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Effects of Global Pandemic on Digital Businesses

Discover the contemporary issues and covid-19 pandemic impact on digital businesses and e-commerce.
© Coventry University. CC BY-NC 4.0

So far this week, we’ve discussed how digital technologies have changed industries, business performance and enterprises. The digital business landscape is still rapidly evolving and managers and decision makers need to be able to respond to emerging issues and challenges.

Over the next few steps, we’ll discuss three contemporary issues that impact on digital business and e-commerce:

  • The covid-19 pandemic, which has forced all industries and sectors to move to a new business model
  • Security issues that threaten e-commerce performance and reliability
  • Social media and the emerging opportunities it presents for business growth

Pandemic

Covid-19 has significantly changed the behaviour of consumers and the competitive landscape for businesses. Consumers of all industries are experiencing severe financial uncertainty, which presents a challenge for businesses and companies whose ‘cost structures rely on their ability to command a price premium’ (Knowles et al, 2020).

Covid-19 offers opportunities for new e-commerce brands that can meet changing customer needs and provide more economic products or services. There are a number of factors that will influence a consumer’s decision to purchase from a new brand/company, from value and convenience, to availability, quality and purpose.

This diagram taken from a report by McKinsey & Co (2020) demonstrates the importance of these factors in different countries.

Chart with different countries listed at the top, and various reasons for trying a new brand listed on the left hand side. The countries are US, Mexico, Brazil, South Africa, UK, France, Germany, Spain, Italy, India, Japan, China and Indonesia. The reasons are availability, convenience, value, quality/organic, purpose driven, and health/hygiene. For all countries, the top reason for trying a new brand is value. Availability is the second reason for the US, UK, Germany and Italy. Convenience is the second reason for South Africa. Quality/organic is the second reason for Brazil, France, Spain, India, Japan, China and Indonesia. Purpose driven is the second reason for Mexico and South Africa. Availability is the third reason for Mexico and Indonesia. Quality/organic is the third reason for the US, UK, Germany and Italy. Purpose driven is the third reason for Brazil, France, Spain, India and China. Health/hygiene is the third reason for Japan.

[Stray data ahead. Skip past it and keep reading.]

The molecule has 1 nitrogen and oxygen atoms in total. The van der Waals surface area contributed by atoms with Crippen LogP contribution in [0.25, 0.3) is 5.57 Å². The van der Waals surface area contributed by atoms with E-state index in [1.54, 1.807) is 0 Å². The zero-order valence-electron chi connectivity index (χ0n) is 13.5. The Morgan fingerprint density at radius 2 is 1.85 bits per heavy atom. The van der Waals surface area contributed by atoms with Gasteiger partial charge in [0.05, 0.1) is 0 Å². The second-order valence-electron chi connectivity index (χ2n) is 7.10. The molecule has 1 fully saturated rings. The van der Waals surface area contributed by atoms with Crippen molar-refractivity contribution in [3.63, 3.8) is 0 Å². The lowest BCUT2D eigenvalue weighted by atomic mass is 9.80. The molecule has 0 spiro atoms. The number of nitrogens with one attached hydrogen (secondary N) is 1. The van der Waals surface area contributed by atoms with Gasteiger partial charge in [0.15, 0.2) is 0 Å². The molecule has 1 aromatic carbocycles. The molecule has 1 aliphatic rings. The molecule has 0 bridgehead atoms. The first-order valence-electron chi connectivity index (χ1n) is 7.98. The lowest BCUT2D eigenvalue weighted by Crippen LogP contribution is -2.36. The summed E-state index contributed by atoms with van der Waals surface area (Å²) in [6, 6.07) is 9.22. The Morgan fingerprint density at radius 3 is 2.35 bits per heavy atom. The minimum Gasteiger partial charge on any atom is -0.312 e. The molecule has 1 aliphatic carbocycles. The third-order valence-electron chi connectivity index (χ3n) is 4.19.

While it is estimated that e-commerce has grown by nearly 20% in 2020 (World Economic Forum, 2020), not all industries have shifted to e-commerce. The following diagram, adapted from Common Thread Collective (2020), shows data on e-commerce shopping behaviour during COVID.

Chart showing e-commerce consumer sales during COVID-19. Medical sales is 500%. Baby products is just over 350%. Cleaning products is just over 200%. Food and beverage is just over 150%. Work from home is just below 100%. Health and fitness is just below 100%. Toys and games is just over 50%. Pets is 50%. Household, beauty and care, outdoor, electronics, and sports and fitness are all just below 50%. Jewelry and luxury, fashion and apparel, auto or tools, and bags and travel are all below 0%.

Your task

What do you think the future holds for digital business and e-commerce as a result of the current COVID-19 pandemic? Share your thoughts below.

References

Knowles, J., Richard, E., Lynch, P., & Dollens, J. (2020, May 5). Growth opportunities for brands during the COVID-19 crisis. MIT Sloan Management Review. Web link

McKinsey. (2020, October 26). Consumer sentiment and behavior continue to reflect the uncertainty of the COVID-19 crisis. Web link

Orendorff, A. (2020, December 9). Coronavirus ecommerce trends, data & strategies: online shopping in the age of COVID-19 [Updated]. Common Thread Collective. Web link

World Economic Forum (2020). COVID-19 pandemic accelerated shift to e-commerce by 5 years, new report says. Web link

© Coventry University. CC BY-NC 4.0
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